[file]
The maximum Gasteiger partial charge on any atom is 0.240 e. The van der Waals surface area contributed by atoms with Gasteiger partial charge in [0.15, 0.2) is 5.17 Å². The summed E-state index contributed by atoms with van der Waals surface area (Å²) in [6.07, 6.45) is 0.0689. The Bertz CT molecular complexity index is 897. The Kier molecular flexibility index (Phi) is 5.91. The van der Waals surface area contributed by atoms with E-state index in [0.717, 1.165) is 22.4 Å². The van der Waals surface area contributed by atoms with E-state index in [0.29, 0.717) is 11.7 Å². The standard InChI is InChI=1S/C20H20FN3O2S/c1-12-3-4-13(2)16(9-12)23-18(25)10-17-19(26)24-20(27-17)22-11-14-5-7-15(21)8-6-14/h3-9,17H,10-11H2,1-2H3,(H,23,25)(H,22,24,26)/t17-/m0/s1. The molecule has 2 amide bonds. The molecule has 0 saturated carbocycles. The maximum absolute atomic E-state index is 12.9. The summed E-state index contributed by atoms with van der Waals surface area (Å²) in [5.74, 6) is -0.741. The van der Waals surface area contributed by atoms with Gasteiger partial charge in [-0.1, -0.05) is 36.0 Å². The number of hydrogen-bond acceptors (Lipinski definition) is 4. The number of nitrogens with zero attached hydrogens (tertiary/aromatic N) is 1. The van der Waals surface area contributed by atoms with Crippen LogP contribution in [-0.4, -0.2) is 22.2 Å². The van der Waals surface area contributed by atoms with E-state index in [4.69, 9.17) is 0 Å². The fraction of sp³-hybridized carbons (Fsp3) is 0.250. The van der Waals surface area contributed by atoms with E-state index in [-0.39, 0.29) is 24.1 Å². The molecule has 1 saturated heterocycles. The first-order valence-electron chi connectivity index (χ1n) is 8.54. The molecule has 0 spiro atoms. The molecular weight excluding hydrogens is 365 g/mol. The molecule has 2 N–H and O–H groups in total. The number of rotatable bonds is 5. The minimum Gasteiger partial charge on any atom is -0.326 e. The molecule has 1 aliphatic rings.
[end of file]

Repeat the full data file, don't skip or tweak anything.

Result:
The maximum Gasteiger partial charge on any atom is 0.240 e. The van der Waals surface area contributed by atoms with Gasteiger partial charge in [0.15, 0.2) is 5.17 Å². The summed E-state index contributed by atoms with van der Waals surface area (Å²) in [6.07, 6.45) is 0.0689. The Bertz CT molecular complexity index is 897. The Kier molecular flexibility index (Phi) is 5.91. The van der Waals surface area contributed by atoms with E-state index in [0.717, 1.165) is 22.4 Å². The van der Waals surface area contributed by atoms with E-state index in [0.29, 0.717) is 11.7 Å². The standard InChI is InChI=1S/C20H20FN3O2S/c1-12-3-4-13(2)16(9-12)23-18(25)10-17-19(26)24-20(27-17)22-11-14-5-7-15(21)8-6-14/h3-9,17H,10-11H2,1-2H3,(H,23,25)(H,22,24,26)/t17-/m0/s1. The molecule has 2 amide bonds. The molecule has 0 saturated carbocycles. The maximum absolute atomic E-state index is 12.9. The summed E-state index contributed by atoms with van der Waals surface area (Å²) in [5.74, 6) is -0.741. The van der Waals surface area contributed by atoms with Gasteiger partial charge in [-0.1, -0.05) is 36.0 Å². The number of hydrogen-bond acceptors (Lipinski definition) is 4. The number of nitrogens with zero attached hydrogens (tertiary/aromatic N) is 1. The van der Waals surface area contributed by atoms with Crippen LogP contribution in [-0.4, -0.2) is 22.2 Å². The van der Waals surface area contributed by atoms with E-state index in [4.69, 9.17) is 0 Å². The fraction of sp³-hybridized carbons (Fsp3) is 0.250. The van der Waals surface area contributed by atoms with E-state index in [-0.39, 0.29) is 24.1 Å². The molecule has 1 saturated heterocycles. The first-order valence-electron chi connectivity index (χ1n) is 8.54. The molecule has 0 spiro atoms. The molecular weight excluding hydrogens is 365 g/mol. The molecule has 2 N–H and O–H groups in total. The number of rotatable bonds is 5. The minimum Gasteiger partial charge on any atom is -0.326 e. The molecule has 1 aliphatic rings.